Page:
Thought divides knowing into a knower and the known, loving into a lover and the beloved, and perceiving into a perceiver and the perceived. As such, it is thought alone that abstracts a subject and an object from the seamless, unnamable intimacy of pure Knowing or Experiencing.

Who Dies?

As no individual entity whatsoever exists to be reborn, then death would mean the same final release for all pseudo-individuals whether 'liberated in this life' ["enlightened"] or not?

Hi Rupert,

As no individual entity whatsoever exists to be reborn, then death would mean the same final release for all pseudo-individuals whether ‘liberated in this life’  [“enlightened”] or not. Both ‘liberation in this life’ and a ‘life of ignorance’ are as illusory as the individual they are supposed to apply to and so the one is as meaningless as the other. Therefore whether “liberation in this life” happens or not is irrelevant as both are only preludes to the same final destination, the eternal sleep of Mahasamadhi.
 
Following on from that: If the non-dual sleep that prevailed before “I” was born is the same as Mahasamadhi, then it appears to be subject to interruption. New organisms continue to be born and die as the wheel of birth and death carries on relentlessly.  Therefore wouldn’t it be more than possible that after death, out of the same Nothingness in which ‘this me’ once arose unbidden, there could arise spontaneously, in the same way, the experience of a brand-new individual, another ‘me’ which again has to start afresh a life of ignorance and (possibly) horrendous suffering. Death may be the end of  ‘this’ particular false identification but something resembling the process of reincarnation still seems likely to follow it - which appears to call into question the whole idea of liberation in this or any other life.                                                                              

Regards,                                                                                          

Roger
 

 

Dear Roger,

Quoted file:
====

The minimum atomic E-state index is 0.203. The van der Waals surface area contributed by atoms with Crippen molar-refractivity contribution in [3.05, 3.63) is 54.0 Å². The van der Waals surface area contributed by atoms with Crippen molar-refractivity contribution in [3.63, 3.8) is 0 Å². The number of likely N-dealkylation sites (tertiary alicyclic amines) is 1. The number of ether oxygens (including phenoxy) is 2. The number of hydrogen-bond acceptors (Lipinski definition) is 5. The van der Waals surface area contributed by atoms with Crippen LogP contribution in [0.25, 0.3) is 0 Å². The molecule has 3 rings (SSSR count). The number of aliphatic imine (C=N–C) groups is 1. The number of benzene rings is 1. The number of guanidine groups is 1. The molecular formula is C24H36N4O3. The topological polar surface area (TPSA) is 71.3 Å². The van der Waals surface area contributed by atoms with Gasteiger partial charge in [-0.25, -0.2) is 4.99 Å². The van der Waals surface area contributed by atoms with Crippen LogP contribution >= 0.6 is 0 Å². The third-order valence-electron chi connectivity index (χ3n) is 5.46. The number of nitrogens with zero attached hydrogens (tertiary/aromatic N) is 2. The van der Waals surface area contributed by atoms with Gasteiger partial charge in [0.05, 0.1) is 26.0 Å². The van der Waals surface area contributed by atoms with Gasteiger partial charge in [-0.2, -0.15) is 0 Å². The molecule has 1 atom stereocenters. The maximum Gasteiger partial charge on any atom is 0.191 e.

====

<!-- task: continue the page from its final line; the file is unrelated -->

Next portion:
Roger: As no individual entity whatsoever exists to be reborn, then death would mean the same final release for all pseudo-individuals whether ‘liberated in this life’ [“enlightened”] or not.

Rupert: As you say, ‘no individual entity whatsoever exists to be reborn.’ By the same token, there is no individual entity that has been born in the first place. The ideas of death, final release, liberation and enlightenment, pertain only to the apparent individual. Once it becomes clear that this individual is utterly non-existent, the ideas of death, final release, liberation and enlightenment no longer have any meaning.

You have understood that there is no individual entity, but continue to ask about the death, final release, liberation and enlightenment of that entity!

Once it becomes clear that there is no individual entity, by the same token it is clear that Consciousness was not born and therefore never dies, was never in bondage and is therefore never released or liberated, and is already that light that would enlighten all apparent things.

Roger: Both ‘liberation in this life’ and a ‘life of ignorance’ are as illusory as the individual they are supposed to apply to and so the one is as meaningless as the other.

Rupert: From the point of view of Consciousness (if such can be said to have a point of view) it is true that there was never any ignorance and therefore there cannot be any liberation. Both, as you say, are meaningless.

However, from the point of view of the apparent individual entity, there is ignorance and therefore, from that point of view, liberation is very real. Both, at this level, are meaningful.

Roger: Therefore whether “liberation in this life” happens or not is irrelevant as both are only preludes to the same final destination, the eternal sleep of Mahasamadhi.